Meanwhile, AP reports that journalist Ali al-Mashhadani is being held by the US military at Camp Cropper. al-Mashhadani works for Reuters, BBC and NPR. Dean Yates (Reuters) reports that (as usual) no charges have been brought against Ali and quotes David Schlesinger (Reuters Editor-in-Chief) explaining, "Any accusations against a journalist should be aired publicly and dealt with fairly and swiftly, with the journalist having the right to counsel and present a defense." From Monday's snapshot, "Sabrina Tavernise (New York Times) reported . . . 'Also on Friday, the American military acknowledged that it unintentionally killed the son of an editor for an American-financed newspaper in the northern city of Kirkuk on Thursday. The military said soldiers had been fired at from a taxi and shot back, hitting Arkan al-Naiemi, 14, in the taxi'." Saturday, Leila Fadel (McClatchy Newspapers) wrote about Arkan at Baghdad Observer noting that he "often stayed late at his father's newsroom in Kirkuk. The editor-in-chief of the weekly Voice of Villages, Ali Taha, treated his son as a journalist in training. . . . The teen listened to pop music and was obsessed with computer games. He loved the weekly trips he took with his father to sites in the area. The most recent trip was to the Dokan Dam, the primary water source in Kirkuk. He loved to stay late into the night at the Voice of Villages newsroom, a U.S. supported weekly, and help in any way he could. Who knows what he would've been when he grew up. Who knows what life he would've lived. God had other plans, his father said."

And August 5th, we noted that The Committee to Protect Journalists released a statement:

U.S. military authorities should present charges against a Reuters cameraman detained since last Tuesday, or they should release him immediately, the Committee to Protect Journalists said today.
[. . .]
A spokeswoman for the Multi-National Forces-Iraq told CPJ that al-Mashhadani was detained because he posed a security risk and that his case would be reviewed within a seven-day period that began on July 29.
"This is the third time U.S. forces have detained Ali al-Mashhadani without charge," said CPJ Deputy Director Robert Mahoney. "The military has never substantiated any wrongdoing by him. The authorities must make evidence against him public or release him immediately."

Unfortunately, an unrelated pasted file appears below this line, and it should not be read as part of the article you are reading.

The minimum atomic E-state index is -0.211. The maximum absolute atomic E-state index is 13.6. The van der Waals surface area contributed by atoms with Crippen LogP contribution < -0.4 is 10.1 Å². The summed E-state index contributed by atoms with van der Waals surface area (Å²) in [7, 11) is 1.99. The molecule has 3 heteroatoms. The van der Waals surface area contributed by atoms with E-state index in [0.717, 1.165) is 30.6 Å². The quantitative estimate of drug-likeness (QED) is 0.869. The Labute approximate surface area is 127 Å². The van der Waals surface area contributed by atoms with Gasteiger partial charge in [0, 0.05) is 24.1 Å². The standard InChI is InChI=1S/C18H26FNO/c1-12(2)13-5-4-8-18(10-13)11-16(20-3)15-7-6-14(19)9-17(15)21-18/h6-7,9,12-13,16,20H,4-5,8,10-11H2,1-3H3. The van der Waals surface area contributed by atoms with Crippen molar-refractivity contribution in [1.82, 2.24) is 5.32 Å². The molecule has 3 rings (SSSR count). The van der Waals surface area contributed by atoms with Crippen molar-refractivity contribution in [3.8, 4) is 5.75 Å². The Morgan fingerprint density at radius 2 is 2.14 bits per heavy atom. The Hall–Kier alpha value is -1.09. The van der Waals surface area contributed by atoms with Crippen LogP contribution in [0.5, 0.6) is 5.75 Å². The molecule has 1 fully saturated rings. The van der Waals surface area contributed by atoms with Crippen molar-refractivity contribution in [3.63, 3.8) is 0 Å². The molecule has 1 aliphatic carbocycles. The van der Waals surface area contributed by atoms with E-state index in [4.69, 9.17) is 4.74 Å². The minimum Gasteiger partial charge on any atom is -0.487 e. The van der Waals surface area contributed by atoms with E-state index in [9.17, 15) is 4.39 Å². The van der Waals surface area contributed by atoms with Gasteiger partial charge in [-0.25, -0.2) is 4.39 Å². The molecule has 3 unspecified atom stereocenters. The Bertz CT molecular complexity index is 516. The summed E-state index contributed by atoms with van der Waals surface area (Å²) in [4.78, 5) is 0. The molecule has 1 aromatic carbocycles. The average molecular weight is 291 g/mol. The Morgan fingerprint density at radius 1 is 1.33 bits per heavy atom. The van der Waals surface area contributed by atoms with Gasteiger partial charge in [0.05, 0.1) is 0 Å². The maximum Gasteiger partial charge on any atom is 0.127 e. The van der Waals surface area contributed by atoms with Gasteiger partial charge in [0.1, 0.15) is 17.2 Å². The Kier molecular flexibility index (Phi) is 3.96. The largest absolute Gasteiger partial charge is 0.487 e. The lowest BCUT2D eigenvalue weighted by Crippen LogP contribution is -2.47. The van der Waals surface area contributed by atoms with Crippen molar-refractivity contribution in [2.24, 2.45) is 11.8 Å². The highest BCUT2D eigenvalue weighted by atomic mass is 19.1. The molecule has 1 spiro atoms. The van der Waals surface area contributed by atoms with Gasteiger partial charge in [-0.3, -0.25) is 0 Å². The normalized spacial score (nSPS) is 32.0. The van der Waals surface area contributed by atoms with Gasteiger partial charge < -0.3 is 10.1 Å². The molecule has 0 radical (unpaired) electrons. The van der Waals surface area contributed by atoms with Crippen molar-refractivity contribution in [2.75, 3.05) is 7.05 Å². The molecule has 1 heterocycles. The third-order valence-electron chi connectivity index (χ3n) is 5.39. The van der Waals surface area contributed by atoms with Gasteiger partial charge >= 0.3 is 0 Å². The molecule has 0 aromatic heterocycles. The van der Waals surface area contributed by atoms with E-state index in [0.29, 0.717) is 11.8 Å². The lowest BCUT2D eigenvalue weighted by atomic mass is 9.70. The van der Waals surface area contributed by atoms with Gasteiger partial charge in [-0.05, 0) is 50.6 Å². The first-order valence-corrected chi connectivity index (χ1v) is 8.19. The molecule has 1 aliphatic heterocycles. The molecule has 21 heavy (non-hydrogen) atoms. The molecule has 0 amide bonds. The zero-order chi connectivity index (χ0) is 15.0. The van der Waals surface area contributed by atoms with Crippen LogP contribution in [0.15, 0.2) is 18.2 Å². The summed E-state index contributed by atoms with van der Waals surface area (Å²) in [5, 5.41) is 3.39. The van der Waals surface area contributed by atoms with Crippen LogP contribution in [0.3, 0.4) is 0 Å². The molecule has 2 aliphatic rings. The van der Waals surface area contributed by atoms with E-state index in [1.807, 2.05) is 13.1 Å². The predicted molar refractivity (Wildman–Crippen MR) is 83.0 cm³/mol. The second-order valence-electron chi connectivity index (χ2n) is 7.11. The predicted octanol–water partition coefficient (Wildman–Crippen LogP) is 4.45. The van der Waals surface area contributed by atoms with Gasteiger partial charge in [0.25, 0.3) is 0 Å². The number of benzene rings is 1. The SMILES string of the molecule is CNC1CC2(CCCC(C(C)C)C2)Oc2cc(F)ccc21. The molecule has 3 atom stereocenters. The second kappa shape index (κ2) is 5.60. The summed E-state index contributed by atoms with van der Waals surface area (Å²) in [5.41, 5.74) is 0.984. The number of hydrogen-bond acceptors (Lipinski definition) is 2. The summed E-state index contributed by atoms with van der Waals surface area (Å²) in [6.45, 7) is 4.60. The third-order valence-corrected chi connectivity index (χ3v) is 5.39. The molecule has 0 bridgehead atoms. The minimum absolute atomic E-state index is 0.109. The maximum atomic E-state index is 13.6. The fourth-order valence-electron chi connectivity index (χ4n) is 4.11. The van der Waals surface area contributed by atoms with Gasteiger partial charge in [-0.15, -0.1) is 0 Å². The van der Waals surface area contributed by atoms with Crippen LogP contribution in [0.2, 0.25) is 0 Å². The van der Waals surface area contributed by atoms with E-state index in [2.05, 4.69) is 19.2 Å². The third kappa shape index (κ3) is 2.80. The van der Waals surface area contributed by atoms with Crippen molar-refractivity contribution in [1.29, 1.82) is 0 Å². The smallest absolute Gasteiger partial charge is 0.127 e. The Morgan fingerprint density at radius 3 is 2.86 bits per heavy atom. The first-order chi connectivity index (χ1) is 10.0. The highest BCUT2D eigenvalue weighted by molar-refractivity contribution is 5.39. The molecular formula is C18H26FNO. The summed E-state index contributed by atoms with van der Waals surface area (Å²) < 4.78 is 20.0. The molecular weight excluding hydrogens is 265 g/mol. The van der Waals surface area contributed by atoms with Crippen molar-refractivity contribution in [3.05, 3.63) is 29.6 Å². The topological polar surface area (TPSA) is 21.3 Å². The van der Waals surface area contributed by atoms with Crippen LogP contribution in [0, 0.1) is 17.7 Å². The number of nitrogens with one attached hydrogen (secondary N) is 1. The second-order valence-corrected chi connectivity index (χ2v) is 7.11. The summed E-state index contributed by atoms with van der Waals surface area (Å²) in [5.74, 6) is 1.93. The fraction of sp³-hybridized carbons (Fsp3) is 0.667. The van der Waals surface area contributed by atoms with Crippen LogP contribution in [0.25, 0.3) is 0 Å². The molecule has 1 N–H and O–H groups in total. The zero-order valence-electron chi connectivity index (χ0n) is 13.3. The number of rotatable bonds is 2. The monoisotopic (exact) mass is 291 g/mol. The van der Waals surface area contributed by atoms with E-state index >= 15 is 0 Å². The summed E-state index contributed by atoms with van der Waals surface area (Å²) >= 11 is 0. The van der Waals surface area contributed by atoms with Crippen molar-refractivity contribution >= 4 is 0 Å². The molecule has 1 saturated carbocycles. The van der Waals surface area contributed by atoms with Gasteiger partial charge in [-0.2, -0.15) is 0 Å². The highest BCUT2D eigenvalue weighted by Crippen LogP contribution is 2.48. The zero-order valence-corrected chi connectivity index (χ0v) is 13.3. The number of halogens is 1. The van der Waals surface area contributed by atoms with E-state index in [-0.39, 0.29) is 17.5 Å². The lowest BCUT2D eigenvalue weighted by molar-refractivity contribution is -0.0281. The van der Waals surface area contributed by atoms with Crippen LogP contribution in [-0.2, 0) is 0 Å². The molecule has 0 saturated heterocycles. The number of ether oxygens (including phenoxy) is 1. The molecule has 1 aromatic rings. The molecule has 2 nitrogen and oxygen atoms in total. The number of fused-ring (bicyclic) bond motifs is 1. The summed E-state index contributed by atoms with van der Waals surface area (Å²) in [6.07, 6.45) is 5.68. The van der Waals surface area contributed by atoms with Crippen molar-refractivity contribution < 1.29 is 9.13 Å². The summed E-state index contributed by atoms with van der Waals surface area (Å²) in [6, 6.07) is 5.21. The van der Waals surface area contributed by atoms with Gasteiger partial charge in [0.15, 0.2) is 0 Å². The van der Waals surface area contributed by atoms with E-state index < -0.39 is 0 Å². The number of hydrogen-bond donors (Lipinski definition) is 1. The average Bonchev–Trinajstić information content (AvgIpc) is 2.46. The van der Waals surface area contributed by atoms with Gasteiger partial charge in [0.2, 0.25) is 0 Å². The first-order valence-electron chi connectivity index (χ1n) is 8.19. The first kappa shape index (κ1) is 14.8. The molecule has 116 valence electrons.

Karin Laub (AP) reports that Ali al-Mashhadani has been released (finally) and that US Maj John C. Hall told the press the release came about "because he was deemed not to be a security threat."

Back to the 'latest' draft of a treaty, Paul Richter and Ned Parker, "U.S. and Iraq close to a troop withdrawal deal" (Los Angeles Times, link has text and video):

But Secretary of State Condoleezza Rice, who met with Iraqi Prime Minister Nouri Maliki in Baghdad's fortress-like Green Zone, downplayed expectations that approval of an agreement was imminent.
"We'll have agreement when we have agreement," Rice told reporters, addressing speculation that a deal was near.

I'm not sure Condi's downplaying so much as she's pointing out the basic facts. Fadel and Jonathan S. Landay stick to the basics in her reporting of this story here.

Kyle asks that we again note "Bob Herbert's World" from Ralph's Daily Audio -- independent presidential candidate Ralph Nader's audio commentary:

This is Ralph Nader. The New York Times columnist Bob Herbert has a problem.
He's written numerous columns complaining about presidential candidates and their campaigns ignoring serious policy issues. It's as if no one else is running for president in Bob Herbert's world other than Barack Obama and John McCain.
In a recent article that he wrote in the New York Times, he complains about how the two major candidates and their campaigns are ignoring the problems of the cities: the poverty, the transportaion problems, the lack of repair and expansion of public works and facilities, the crime. He complains that the mayors have been complaining that they have been abandoned by Washington, citing a recent gathering of city mayors that he attended.
In one of these gatherings he cites the mayor of Meridian, Mississippi, John Robert Smith saying that he believes the nation should devote the same level of commitment to developing a first-rate passenger rail system as was marshalled for the interstate highway system in the Eisenhower era. Well, the Nader-Gonzalez campaign has taken a strong stand for the expansion and modernization of passenger rail as a way to save energy, to reduce casualties on the highway and to provide more immediate evacuation of the cities in case of a calamity or a natural disaster.